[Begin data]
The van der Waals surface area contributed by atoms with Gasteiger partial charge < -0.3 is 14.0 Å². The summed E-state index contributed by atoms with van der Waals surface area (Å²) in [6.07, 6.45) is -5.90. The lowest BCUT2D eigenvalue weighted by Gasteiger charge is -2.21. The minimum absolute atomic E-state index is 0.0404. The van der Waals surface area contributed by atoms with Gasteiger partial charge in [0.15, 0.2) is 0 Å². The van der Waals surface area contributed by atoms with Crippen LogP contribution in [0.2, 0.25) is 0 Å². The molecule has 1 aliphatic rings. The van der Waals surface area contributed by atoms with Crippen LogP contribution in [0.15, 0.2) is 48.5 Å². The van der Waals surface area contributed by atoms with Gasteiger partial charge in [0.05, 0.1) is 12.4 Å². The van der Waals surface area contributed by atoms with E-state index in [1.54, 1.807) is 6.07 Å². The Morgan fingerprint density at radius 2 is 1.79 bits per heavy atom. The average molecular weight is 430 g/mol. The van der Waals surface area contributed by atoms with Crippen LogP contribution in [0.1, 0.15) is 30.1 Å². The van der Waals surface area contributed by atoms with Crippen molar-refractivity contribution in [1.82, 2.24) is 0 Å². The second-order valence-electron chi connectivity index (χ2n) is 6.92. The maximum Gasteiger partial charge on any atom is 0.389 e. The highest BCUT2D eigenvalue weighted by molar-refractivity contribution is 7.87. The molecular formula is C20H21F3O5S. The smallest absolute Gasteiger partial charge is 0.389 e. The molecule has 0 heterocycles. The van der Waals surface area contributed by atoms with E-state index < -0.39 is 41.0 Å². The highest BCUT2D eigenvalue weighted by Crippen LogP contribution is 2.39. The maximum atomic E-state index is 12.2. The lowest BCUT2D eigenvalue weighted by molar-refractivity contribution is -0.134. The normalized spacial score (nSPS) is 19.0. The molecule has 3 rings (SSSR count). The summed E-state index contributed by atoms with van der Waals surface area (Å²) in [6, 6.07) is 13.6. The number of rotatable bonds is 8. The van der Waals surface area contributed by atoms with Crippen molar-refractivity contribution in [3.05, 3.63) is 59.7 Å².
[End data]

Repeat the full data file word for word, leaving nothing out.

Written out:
The van der Waals surface area contributed by atoms with Gasteiger partial charge < -0.3 is 14.0 Å². The summed E-state index contributed by atoms with van der Waals surface area (Å²) in [6.07, 6.45) is -5.90. The lowest BCUT2D eigenvalue weighted by Gasteiger charge is -2.21. The minimum absolute atomic E-state index is 0.0404. The van der Waals surface area contributed by atoms with Gasteiger partial charge in [0.15, 0.2) is 0 Å². The van der Waals surface area contributed by atoms with Crippen LogP contribution in [0.2, 0.25) is 0 Å². The molecule has 1 aliphatic rings. The van der Waals surface area contributed by atoms with Crippen LogP contribution in [0.15, 0.2) is 48.5 Å². The van der Waals surface area contributed by atoms with Gasteiger partial charge in [0.05, 0.1) is 12.4 Å². The van der Waals surface area contributed by atoms with E-state index in [1.54, 1.807) is 6.07 Å². The Morgan fingerprint density at radius 2 is 1.79 bits per heavy atom. The average molecular weight is 430 g/mol. The van der Waals surface area contributed by atoms with Crippen LogP contribution in [0.1, 0.15) is 30.1 Å². The van der Waals surface area contributed by atoms with Crippen molar-refractivity contribution in [1.82, 2.24) is 0 Å². The second-order valence-electron chi connectivity index (χ2n) is 6.92. The maximum Gasteiger partial charge on any atom is 0.389 e. The highest BCUT2D eigenvalue weighted by molar-refractivity contribution is 7.87. The molecular formula is C20H21F3O5S. The smallest absolute Gasteiger partial charge is 0.389 e. The molecule has 0 heterocycles. The van der Waals surface area contributed by atoms with E-state index < -0.39 is 41.0 Å². The highest BCUT2D eigenvalue weighted by Crippen LogP contribution is 2.39. The maximum atomic E-state index is 12.2. The lowest BCUT2D eigenvalue weighted by molar-refractivity contribution is -0.134. The normalized spacial score (nSPS) is 19.0. The molecule has 3 rings (SSSR count). The summed E-state index contributed by atoms with van der Waals surface area (Å²) in [6, 6.07) is 13.6. The number of rotatable bonds is 8. The van der Waals surface area contributed by atoms with Crippen molar-refractivity contribution in [3.05, 3.63) is 59.7 Å².